Image courtesy of Stuart Miles at FreeDigitalPhotos.net
Source: Image courtesy of Stuart Miles at FreeDigitalPhotos.net

This week I will join millions of Americans as we participate in the common annual gathering known as graduation. Throughout April and May, auditoriums and stadiums alike will see academic regalia, student speeches, honorary degrees, decorated caps, keynote speakers, air horns, rituals, and, of course, music.

Arguably one of the more ubiquitous aspects of any commencement ceremony (at least here in the U.S.) is the endless playing of the trio section of Edward Elgar’s March No. 1 during the processional. Although many may not be familiar with this particular title, you are likely familiar with the often-used one of “Pomp and Circumstance” or “The Graduation March.”

With its regal melody, warm tone colors, and stately duple meter tempo, Elgar’s “Pomp and Circumstance” has infused the fabric of the American graduation ceremony for the past 100 years. Although musicians may at times bemoan the slow, endless, looping repetitiveness of this trio, it serves several important functions in for this rite of intellectual passage:

  • It establishes an emotional tone. More so than almost any other sensory stimulus, music has the unique ability to color an experience. The mood of a room can shift based on what is playing in the background. In the case of “Pomp and Circumstance,” the musical coloring created by the regal melody, warm tone colors, and stately duple meter tempo establishes a tone of solemnity and dignity as the soon-to-be graduates process into the room.
  • It serves to coordinate a shared group experience. Ethnomusicologist Dr. Michael Clayton outlined four functions music holds (i.e., her identified and defined different reasons why humans listen to or play music). One such role of music is the coordination of physical, physiological, and emotional action. In other words, music has the ability to bring people together physically (e.g., by dancing together) and emotionally. By creating a certain emotional space during a graduation ceremony, “Pomp and Circumstance” serves to coordinate a shared emotional experience between graduates, teachers, administrators, and family members as they participate in and witness this institutional ceremony.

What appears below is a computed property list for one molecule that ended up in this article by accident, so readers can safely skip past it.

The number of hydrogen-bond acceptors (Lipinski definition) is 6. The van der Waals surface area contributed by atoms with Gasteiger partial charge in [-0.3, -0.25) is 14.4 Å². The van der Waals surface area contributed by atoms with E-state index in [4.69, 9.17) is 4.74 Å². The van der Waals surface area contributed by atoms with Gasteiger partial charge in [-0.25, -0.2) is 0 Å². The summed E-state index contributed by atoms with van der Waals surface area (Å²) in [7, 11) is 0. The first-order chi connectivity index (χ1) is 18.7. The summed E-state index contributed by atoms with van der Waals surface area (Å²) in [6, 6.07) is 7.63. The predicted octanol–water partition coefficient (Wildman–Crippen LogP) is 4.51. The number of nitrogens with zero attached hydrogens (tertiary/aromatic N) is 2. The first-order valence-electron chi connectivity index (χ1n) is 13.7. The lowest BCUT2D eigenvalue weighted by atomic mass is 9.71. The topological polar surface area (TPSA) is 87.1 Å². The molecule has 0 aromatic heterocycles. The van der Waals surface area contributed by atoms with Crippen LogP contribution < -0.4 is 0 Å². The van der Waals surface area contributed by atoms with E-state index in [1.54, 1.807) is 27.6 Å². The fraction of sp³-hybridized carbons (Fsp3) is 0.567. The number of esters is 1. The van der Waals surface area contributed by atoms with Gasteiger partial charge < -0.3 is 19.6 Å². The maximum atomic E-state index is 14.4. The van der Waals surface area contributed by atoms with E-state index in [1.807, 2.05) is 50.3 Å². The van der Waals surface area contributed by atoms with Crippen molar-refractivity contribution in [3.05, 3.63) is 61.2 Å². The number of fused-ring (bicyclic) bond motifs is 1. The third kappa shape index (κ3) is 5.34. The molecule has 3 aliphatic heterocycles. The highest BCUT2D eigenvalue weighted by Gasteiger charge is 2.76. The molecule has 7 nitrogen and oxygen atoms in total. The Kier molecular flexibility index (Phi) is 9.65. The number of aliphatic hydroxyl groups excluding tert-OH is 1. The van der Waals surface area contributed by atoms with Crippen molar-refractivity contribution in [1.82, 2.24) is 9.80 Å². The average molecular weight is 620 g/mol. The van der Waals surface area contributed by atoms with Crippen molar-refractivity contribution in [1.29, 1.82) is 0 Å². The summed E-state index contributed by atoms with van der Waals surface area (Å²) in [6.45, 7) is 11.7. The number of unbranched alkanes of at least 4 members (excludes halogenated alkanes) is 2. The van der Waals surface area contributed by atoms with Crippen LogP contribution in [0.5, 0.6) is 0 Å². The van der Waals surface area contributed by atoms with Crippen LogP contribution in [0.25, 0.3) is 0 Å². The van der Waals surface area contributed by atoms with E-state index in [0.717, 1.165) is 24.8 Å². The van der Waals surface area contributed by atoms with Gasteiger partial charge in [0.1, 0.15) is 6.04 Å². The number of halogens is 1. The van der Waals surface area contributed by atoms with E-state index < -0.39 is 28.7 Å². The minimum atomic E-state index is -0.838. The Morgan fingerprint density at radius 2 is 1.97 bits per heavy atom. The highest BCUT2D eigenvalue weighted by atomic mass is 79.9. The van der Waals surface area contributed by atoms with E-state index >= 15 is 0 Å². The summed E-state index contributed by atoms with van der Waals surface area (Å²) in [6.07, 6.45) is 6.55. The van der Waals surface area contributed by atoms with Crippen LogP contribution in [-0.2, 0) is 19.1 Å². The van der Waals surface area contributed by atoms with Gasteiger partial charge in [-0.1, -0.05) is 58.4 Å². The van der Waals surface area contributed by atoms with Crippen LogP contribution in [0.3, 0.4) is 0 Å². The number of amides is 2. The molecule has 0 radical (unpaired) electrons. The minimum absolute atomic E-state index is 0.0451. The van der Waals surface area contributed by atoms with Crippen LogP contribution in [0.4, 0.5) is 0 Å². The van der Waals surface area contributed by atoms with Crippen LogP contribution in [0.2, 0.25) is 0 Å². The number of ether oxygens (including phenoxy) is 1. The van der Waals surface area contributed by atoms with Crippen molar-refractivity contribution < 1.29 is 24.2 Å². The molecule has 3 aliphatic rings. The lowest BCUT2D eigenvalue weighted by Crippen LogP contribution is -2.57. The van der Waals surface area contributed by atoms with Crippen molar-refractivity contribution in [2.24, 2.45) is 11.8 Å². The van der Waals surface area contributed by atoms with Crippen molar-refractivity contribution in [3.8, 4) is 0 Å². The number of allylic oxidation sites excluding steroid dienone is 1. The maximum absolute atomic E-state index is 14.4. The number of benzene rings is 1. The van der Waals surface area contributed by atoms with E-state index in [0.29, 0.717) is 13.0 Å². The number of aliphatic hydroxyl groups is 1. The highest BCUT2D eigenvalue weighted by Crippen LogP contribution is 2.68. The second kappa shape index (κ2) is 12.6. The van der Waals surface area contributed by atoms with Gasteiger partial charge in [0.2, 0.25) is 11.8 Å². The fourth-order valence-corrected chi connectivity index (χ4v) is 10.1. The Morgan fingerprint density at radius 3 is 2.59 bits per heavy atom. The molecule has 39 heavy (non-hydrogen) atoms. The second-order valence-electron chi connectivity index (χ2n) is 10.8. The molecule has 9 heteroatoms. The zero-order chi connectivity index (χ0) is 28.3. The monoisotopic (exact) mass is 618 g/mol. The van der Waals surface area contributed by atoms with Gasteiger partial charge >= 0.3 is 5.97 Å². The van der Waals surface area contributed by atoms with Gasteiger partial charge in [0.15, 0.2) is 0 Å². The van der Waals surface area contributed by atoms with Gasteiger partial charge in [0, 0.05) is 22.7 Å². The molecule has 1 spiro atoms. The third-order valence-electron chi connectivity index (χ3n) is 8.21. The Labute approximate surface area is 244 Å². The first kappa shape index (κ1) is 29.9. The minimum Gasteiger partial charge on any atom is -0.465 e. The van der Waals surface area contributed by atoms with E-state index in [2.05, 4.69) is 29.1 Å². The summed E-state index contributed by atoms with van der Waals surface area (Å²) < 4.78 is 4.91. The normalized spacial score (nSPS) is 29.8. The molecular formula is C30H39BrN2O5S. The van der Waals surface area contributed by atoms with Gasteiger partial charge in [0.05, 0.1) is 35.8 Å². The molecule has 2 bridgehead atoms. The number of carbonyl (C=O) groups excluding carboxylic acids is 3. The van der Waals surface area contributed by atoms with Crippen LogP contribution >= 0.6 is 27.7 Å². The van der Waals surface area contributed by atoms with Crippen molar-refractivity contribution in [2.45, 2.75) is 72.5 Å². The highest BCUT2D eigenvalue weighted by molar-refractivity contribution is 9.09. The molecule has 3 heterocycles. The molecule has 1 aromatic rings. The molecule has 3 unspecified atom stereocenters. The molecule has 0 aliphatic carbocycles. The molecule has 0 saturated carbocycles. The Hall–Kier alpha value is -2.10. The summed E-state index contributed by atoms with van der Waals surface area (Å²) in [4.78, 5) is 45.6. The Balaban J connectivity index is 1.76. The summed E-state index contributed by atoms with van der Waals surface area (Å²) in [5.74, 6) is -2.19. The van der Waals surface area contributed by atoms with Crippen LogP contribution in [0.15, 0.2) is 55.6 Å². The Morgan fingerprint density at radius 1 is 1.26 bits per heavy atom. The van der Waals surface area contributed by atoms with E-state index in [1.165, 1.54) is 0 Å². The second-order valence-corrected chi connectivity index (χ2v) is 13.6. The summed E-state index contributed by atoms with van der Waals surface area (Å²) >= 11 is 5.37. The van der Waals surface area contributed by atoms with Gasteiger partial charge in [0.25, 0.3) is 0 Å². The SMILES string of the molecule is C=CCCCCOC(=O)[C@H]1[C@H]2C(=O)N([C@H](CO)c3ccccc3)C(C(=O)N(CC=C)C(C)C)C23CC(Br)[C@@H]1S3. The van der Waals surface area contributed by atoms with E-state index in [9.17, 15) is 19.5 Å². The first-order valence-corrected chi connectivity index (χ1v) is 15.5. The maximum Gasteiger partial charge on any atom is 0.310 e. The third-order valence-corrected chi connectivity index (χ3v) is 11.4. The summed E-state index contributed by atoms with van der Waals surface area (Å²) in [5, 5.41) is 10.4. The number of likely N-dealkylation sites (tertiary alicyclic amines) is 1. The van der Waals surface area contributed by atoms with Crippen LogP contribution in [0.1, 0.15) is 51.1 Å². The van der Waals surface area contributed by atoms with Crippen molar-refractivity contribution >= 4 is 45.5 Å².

• It marks an important social institution. Certain traditions have become synonymous with graduation in the US. The wearing of academic regalia, the throwing of the cap, the turning of the tassel, and, yes, the opening processional to “Pomp and Circumstance.” Traditions matter as they reinforce our social and cultural values and bring people who share such values together. Elgar’s trio now functions in the capacity, as a tradition of graduation and an annual reminder of the values we share regarding this intellectual rite of passage.
  • It facilitates nostalgia. Music connects to our emotional memories in an intense way. As family members listen to “Pomp and Circumstance” while the graduates process in, they may find themselves thinking back on their own graduation, what it meant for them, and other memories associated with the experience. In other words, as you listen to this ceremonious trio, you may find yourself feeling a bit nostalgic.

Follow me on Twitter @KimberlySMoore for regular updates on the latest research and articles related to music, music therapy, and music and the brain. I invite you also to check out my website, www.MusicTherapyMaven.com, for additional information, resources, and strategies.

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